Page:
For now, I have to bring myself to the point of acceptance that this fine whisky will be forever undrinkable due to my haste and lack of remedial action, and pour it down the sink.

If you want to make me feel better, buy me this:


Music endorsement: The Bionaut – “Lush Life Electronica”

The artist: The Bionaut

The track: Lush Life Electronica

The year: 1995

The reason: I heard this for the first time just a few hours ago and it immediately took me to a place significant enough to endorse right now. Instrumental big-sounding electronica. Food for your ears. Do it.

Serving suggestion: A worthy listening companion, Bowmore single malt 17 year-old whisky (also hereby endorsed!), dark chocolate, dark room. An artificially bass-enhanced environment may add something but is not essential.

Music endorsement: Eskimo Joe – “London Bombs”

The artist: Eskimo Joe

The track: London Bombs

The year: 2006

The reason: The warmest track off an album (“Black Fingernails, Red Wine”) full of highlights. Check this Australian band out now. Go preview said album on iTunes or Rhapsody or wherever you obtain your music. You will not regret it.

Serving suggestion: Best absorbed with a nice espresso and a reflective mood.

Music endorsement: Faithless – “Insomnia”

The artist: Faithless

The track: Insomnia

The year: 1996

The reason: Most songs by this brilliant British act could (and will) qualify for this column. This anthemic floor-pounder rings in my ears everytime I’m required to be up late: “so here we are… half past three in the morning… let’s roll another one”, lying idle in bed: “Creaky noises make my skin creep, I need to get some sleep, I can’t get no sleep”, and several other memorable lyrics sitting nicely between memorable music and that unforgettable chorus loop. The original version is still the best – though there are many good remixes out there.

Serving suggestion: Best enjoyed in darkness, strobe light flickering, under the influence of a few G&Ts, with a makeshift lounge dancefloor, finished off with gracefully loud loudspeakers with tight and punchy bass.

Music endorsement: The Smiths – “How Soon Is Now”

The band: The Smiths

The track: How Soon Is Now

The year: 1985

The reason: One hell of a depressing song that, for some reason, makes me feel good every time I hear it. It’s one of the few Smiths tracks I can tolerate without needing air and sunshine soon after. That aside, this would easily rate in my top 50 tracks of ‘all time’. The wavy and soaring riffs take the song to another level, unmatched.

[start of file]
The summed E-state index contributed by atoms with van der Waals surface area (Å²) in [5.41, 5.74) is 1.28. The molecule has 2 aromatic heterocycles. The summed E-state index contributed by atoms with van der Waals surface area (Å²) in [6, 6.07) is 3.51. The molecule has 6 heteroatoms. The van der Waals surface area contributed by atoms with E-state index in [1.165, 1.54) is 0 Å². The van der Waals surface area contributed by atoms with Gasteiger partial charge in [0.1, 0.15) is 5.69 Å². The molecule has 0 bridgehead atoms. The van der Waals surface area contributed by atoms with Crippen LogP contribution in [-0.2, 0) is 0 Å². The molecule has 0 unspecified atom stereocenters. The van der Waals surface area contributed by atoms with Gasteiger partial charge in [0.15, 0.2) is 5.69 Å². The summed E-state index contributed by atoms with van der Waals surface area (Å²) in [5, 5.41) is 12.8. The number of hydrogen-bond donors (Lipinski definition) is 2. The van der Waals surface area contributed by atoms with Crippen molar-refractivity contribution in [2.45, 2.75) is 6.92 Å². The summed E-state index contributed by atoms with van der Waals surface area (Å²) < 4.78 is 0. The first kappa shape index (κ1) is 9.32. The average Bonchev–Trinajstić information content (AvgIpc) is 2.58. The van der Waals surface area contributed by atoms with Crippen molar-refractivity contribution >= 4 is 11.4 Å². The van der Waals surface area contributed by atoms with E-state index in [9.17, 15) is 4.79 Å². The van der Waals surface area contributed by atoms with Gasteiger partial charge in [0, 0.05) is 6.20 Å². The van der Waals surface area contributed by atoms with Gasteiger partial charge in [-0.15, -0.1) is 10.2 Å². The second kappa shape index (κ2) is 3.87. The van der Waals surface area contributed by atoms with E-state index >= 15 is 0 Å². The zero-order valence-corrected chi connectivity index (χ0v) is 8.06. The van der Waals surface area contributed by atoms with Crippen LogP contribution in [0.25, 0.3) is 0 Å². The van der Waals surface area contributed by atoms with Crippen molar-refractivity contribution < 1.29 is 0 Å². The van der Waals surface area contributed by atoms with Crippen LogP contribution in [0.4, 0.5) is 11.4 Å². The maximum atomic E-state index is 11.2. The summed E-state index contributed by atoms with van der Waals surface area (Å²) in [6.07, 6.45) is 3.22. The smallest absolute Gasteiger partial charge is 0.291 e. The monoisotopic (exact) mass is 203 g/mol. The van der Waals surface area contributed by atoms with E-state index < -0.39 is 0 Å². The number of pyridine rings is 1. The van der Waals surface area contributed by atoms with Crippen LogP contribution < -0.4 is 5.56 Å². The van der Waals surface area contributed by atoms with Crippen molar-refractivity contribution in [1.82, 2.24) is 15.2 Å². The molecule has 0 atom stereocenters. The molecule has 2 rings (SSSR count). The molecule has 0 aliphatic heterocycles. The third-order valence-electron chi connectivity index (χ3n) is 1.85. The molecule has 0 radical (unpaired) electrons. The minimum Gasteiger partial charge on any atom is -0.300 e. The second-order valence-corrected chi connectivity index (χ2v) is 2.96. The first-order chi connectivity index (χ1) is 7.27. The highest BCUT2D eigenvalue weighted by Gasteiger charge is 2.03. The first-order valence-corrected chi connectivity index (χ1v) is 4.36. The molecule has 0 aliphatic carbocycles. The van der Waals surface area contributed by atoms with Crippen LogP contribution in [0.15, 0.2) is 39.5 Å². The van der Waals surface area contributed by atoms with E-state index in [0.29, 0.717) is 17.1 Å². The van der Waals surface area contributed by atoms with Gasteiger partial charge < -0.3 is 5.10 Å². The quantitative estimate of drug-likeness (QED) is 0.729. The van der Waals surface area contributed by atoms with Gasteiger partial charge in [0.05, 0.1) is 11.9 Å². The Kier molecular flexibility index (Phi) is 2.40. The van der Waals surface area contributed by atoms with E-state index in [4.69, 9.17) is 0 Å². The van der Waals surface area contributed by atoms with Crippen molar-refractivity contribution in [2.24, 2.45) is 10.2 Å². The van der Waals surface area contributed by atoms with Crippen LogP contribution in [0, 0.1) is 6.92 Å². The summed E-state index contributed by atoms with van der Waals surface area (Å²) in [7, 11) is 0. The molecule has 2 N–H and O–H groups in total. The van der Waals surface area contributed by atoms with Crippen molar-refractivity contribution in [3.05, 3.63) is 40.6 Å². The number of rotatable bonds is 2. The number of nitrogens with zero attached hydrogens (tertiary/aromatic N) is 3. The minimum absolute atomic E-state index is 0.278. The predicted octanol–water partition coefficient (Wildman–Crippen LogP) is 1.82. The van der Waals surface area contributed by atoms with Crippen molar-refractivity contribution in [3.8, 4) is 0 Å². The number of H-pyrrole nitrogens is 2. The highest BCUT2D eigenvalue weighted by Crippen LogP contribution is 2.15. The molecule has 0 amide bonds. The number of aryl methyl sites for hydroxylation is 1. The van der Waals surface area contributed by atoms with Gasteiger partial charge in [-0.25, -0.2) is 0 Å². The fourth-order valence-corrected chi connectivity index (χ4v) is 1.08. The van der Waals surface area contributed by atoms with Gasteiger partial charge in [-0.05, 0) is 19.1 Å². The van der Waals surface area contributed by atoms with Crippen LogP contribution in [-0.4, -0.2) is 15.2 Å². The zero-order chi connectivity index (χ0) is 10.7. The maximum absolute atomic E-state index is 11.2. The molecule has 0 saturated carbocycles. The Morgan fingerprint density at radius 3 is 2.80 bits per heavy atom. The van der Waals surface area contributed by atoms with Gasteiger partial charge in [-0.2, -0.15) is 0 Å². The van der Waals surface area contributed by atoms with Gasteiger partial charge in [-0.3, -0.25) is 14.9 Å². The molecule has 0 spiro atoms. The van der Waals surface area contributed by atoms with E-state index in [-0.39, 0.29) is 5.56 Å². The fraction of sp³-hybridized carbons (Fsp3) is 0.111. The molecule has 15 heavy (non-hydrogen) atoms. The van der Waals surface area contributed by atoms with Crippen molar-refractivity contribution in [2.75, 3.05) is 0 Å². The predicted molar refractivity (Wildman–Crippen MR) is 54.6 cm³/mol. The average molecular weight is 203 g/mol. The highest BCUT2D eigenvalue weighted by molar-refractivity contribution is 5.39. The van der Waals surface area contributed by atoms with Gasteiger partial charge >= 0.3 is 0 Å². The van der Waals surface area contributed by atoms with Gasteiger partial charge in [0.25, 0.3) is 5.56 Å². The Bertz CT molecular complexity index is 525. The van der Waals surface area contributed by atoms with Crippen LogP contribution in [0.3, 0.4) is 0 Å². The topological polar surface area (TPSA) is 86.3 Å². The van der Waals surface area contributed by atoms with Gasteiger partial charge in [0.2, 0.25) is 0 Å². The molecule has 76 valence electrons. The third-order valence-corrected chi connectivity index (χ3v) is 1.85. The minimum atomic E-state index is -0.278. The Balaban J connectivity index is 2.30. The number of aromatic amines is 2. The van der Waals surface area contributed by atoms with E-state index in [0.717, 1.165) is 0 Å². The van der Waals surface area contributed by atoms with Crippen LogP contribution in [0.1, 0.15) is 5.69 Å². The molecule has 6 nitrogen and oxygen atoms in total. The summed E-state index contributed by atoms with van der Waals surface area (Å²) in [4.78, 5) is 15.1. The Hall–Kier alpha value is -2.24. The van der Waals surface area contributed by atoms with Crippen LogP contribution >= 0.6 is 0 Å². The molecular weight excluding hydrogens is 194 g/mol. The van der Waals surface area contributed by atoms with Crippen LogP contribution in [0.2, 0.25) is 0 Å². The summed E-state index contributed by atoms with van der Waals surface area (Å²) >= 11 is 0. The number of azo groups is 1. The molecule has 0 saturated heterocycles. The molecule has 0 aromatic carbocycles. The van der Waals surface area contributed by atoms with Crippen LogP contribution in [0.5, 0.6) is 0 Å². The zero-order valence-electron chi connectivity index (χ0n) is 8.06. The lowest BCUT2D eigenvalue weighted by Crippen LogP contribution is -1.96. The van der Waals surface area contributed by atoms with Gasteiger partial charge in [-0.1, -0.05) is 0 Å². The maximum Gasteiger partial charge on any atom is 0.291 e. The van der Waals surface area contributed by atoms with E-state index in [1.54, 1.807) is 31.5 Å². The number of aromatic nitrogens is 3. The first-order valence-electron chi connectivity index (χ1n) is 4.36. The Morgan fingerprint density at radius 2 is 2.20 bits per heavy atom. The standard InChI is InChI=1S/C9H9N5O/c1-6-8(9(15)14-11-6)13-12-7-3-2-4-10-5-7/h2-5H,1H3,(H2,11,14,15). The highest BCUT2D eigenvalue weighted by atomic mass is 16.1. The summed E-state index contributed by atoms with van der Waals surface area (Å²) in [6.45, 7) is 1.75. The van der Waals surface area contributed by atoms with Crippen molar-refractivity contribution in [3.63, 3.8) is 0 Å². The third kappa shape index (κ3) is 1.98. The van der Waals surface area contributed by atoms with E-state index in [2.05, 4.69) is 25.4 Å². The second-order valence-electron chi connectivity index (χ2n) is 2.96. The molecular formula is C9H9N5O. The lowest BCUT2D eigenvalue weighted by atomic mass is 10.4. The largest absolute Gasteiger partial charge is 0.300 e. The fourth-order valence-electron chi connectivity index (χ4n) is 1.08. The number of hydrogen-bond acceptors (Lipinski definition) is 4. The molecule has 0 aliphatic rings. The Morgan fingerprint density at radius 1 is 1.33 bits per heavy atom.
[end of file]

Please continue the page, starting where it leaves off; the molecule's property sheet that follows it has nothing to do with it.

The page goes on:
Serving suggestion: On a gloomy day, get some good whisky, dark chocolate, and have listen to this track. Just don’t keep anything sharp nearby.

Endorsement: Single malt whisky and dark chocolate


I am a big fan of single malt scotch whiskies – the older, the better. I am also a big fan of dark chocolate – the more cocoa, the better.
Recently, I’ve been reading about the complementarity of good whisky and dark chocolate. Odd, I thought, with a hint of intrigue. I usually drink my whisky straight, rinsing my mouth beforehand to clear the situation for some focused, quality, unadulterated consumption. Never had I considered coupling whisky with a food item for increased pleasure.
Tonight, I put it to the test.
The whisky: The Glenlivet Archive (21 years), undiluted
The chocolate: Koko Black dark chocolate (74% cocoa)
The verdict: Amazing. The chocolate, itself a joyous thing, coats the palate just enough to highlight the best of the whisky, muffling any potential hints of alcoholic harshness (barely noticeable in the fine whisky mentioned above) and bringing out flavours that might be missed when drinking straight.
Try it, kids – life is too short to deny yourself these pleasures. And don’t simply swallow the whisky. Nose it. Swish it around a bit. Usher it across the palate with your tongue. Let it hang around in your mouth while you watch someone do something silly out on the street. Melt the dark chocolate evenly across your palate, then take a modest nip of the good stuff. Savour it.